World must hear wool industry's messages

World must hear wool industry's positive animal welfare messages


Sustainability, traceability, animal welfare and supply chain transparency major themes at International Wool Textile Organisation Congress.


More than 300 people from the global wool textile industry attended the International Wool Textile Organisation's Congress held in Venice, Italy from April 9-11, 2019.

The major themes throughout the 2019 IWTO Congress were sustainability, traceability, animal welfare and supply chain transparency.

The congress' opening session featured Livia Firth, the founder and creative director of Eco-Age, an advocacy and sustainability consultancy with growing influence around the world.

Livia talked about the importance of telling the world's consumers the wool industry's message about sustainability, care and welfare of sheep.

She showed an excellent video about her trip to Tasmania to investigate how woolgrowers there are meeting these challenges.

Livia's message was reinforced in the sustainability session featuring Harriet Vocking, the chief brand officer at Eco-Age.

Livia talked about what Eco-Age does in working with retail brands to counter the impact of PETA and ensure retailers don't simply ban the use of wool in a knee-jerk reaction.

She said the wool industry must focus on and communicate the industry's environmental and animal stewardship, social wellbeing and economic prosperity, which are closely intertwined.

Without one, you cannot have the others, and the industry needs to communicate this.

Heinz Zeller (principal of sustainability at Hugo Boss) commented that as far as global retailers were concerned, the only issue for wool is mulesing.

In response, Harriet told the congress that the industry needs to accept and embrace that it will take time to move away from mulesing. It cannot be done overnight.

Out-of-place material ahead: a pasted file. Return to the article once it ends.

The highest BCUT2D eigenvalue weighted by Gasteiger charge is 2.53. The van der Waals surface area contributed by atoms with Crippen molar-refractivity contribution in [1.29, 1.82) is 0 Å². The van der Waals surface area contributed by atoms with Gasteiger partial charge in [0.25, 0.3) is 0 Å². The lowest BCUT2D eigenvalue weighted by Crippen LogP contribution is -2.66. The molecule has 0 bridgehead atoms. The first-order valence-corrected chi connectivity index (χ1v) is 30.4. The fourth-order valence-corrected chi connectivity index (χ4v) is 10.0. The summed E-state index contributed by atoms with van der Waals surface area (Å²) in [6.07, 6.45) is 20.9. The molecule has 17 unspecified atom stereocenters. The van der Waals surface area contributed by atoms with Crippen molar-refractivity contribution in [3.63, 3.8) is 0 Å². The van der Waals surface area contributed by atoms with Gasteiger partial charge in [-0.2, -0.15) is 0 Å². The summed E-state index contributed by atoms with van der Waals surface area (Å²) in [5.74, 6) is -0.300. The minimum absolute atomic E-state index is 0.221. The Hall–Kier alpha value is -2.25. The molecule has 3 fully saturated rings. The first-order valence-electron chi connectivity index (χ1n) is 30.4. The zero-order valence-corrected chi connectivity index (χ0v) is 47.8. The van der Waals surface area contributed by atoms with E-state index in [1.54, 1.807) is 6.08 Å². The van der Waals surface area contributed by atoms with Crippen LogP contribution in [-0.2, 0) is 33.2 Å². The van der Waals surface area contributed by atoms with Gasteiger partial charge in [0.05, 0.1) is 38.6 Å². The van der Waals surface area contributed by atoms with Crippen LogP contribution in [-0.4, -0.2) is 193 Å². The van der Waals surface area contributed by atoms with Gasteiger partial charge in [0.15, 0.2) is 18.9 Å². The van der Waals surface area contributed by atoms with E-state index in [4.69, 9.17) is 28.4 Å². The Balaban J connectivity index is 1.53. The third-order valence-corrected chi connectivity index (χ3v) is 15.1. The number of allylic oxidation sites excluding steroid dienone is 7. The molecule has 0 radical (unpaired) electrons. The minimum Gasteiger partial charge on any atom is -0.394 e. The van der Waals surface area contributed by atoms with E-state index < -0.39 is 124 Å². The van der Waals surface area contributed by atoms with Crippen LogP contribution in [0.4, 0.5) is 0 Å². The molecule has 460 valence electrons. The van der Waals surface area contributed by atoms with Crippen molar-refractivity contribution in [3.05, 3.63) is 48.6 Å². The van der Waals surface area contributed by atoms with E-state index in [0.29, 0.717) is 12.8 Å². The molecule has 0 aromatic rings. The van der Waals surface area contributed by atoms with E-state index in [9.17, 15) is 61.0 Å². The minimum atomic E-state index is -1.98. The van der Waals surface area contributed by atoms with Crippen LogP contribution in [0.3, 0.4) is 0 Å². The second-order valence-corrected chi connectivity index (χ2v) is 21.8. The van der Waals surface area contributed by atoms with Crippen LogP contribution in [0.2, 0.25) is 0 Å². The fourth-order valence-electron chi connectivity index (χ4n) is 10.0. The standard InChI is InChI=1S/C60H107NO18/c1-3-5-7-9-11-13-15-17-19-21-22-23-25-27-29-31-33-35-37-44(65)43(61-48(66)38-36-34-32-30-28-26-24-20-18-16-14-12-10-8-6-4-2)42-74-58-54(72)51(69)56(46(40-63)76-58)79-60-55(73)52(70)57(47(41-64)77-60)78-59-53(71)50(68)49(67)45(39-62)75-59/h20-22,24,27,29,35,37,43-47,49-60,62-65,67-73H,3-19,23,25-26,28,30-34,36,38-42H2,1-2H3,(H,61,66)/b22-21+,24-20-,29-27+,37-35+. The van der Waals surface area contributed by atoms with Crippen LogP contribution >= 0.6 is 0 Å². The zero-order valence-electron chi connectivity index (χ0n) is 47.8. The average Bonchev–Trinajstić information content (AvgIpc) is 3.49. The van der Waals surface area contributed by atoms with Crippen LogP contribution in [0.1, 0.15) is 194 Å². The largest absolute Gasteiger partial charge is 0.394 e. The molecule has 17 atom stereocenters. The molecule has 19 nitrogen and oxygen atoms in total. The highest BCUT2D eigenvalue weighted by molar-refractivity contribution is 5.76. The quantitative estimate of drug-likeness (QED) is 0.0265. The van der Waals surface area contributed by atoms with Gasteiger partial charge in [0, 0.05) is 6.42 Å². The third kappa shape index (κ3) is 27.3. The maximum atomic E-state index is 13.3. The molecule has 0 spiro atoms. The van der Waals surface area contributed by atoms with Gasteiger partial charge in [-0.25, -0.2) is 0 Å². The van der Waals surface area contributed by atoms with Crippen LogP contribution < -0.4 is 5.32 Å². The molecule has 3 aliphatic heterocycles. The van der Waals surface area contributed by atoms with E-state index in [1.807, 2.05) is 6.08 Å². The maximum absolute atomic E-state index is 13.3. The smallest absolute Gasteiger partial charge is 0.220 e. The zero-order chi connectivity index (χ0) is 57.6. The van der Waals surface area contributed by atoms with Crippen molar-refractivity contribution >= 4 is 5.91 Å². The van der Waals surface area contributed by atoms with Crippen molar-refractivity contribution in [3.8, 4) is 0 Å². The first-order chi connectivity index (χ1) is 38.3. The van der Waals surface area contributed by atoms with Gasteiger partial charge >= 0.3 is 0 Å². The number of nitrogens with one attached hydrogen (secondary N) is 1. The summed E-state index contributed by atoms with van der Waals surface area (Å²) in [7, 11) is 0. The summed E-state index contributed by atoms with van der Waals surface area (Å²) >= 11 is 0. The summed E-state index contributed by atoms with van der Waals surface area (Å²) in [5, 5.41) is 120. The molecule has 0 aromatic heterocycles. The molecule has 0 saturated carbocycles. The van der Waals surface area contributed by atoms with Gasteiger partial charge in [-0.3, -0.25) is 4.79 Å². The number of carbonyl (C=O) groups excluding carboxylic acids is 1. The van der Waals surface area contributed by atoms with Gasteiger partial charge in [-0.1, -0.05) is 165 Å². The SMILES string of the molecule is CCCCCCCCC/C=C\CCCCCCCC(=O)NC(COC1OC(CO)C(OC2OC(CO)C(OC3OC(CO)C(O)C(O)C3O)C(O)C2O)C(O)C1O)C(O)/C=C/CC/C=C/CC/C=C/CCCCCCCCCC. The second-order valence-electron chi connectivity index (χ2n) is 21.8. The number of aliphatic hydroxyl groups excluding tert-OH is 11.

The wool industry's focus should be on communication - the industry needs to tell the story of the journey to reach non-mulesed wool production, as part of the positive message about the industry's environmental and animal stewardship.

Based on research presented at the congress, the trend to sustainability has probably had a more significant positive effect on demand for Merino wool than it has had on demand for broad wool.

The trend seems to be more relevant to next-to-skin clothing than it does for carpets and interior textiles.

The latest statistics on mulesing status from AWEX shows woolgrowers in Australia (which produces more than 70 per cent of the world's Merino wool) are responding to the rising demand from the world's retailers.

For the first time ever, more than half the wool offered at auction so far this season was Non-Mulesed (NM), mulesed with Pain Relief (PR) or Ceased Mulesed.

The proportion of wool offered as NM increased to 12.9 per cent and the proportion of wool offered as PR was at 35 per cent. Almost 70 per cent of wool offered at auction came with a National Wool Declaration.


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